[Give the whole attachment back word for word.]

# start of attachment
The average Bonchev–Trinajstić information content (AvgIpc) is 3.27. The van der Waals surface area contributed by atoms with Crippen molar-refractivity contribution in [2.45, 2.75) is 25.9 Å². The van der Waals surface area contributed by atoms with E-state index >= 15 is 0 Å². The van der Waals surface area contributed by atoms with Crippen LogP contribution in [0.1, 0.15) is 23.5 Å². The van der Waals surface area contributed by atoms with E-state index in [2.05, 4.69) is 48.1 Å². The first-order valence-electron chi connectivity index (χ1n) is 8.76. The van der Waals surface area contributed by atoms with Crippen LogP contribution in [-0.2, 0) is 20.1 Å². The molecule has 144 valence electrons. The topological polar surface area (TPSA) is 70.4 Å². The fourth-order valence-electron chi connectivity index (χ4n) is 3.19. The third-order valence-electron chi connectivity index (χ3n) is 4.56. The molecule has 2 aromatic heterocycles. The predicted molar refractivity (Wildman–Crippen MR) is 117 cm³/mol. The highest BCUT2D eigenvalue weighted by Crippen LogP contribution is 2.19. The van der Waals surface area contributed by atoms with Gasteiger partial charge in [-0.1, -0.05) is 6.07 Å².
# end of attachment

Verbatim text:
The average Bonchev–Trinajstić information content (AvgIpc) is 3.27. The van der Waals surface area contributed by atoms with Crippen molar-refractivity contribution in [2.45, 2.75) is 25.9 Å². The van der Waals surface area contributed by atoms with E-state index >= 15 is 0 Å². The van der Waals surface area contributed by atoms with Crippen LogP contribution in [0.1, 0.15) is 23.5 Å². The van der Waals surface area contributed by atoms with E-state index in [2.05, 4.69) is 48.1 Å². The first-order valence-electron chi connectivity index (χ1n) is 8.76. The van der Waals surface area contributed by atoms with Crippen LogP contribution in [-0.2, 0) is 20.1 Å². The molecule has 144 valence electrons. The topological polar surface area (TPSA) is 70.4 Å². The fourth-order valence-electron chi connectivity index (χ4n) is 3.19. The third-order valence-electron chi connectivity index (χ3n) is 4.56. The molecule has 2 aromatic heterocycles. The predicted molar refractivity (Wildman–Crippen MR) is 117 cm³/mol. The highest BCUT2D eigenvalue weighted by Crippen LogP contribution is 2.19. The van der Waals surface area contributed by atoms with Gasteiger partial charge in [-0.1, -0.05) is 6.07 Å².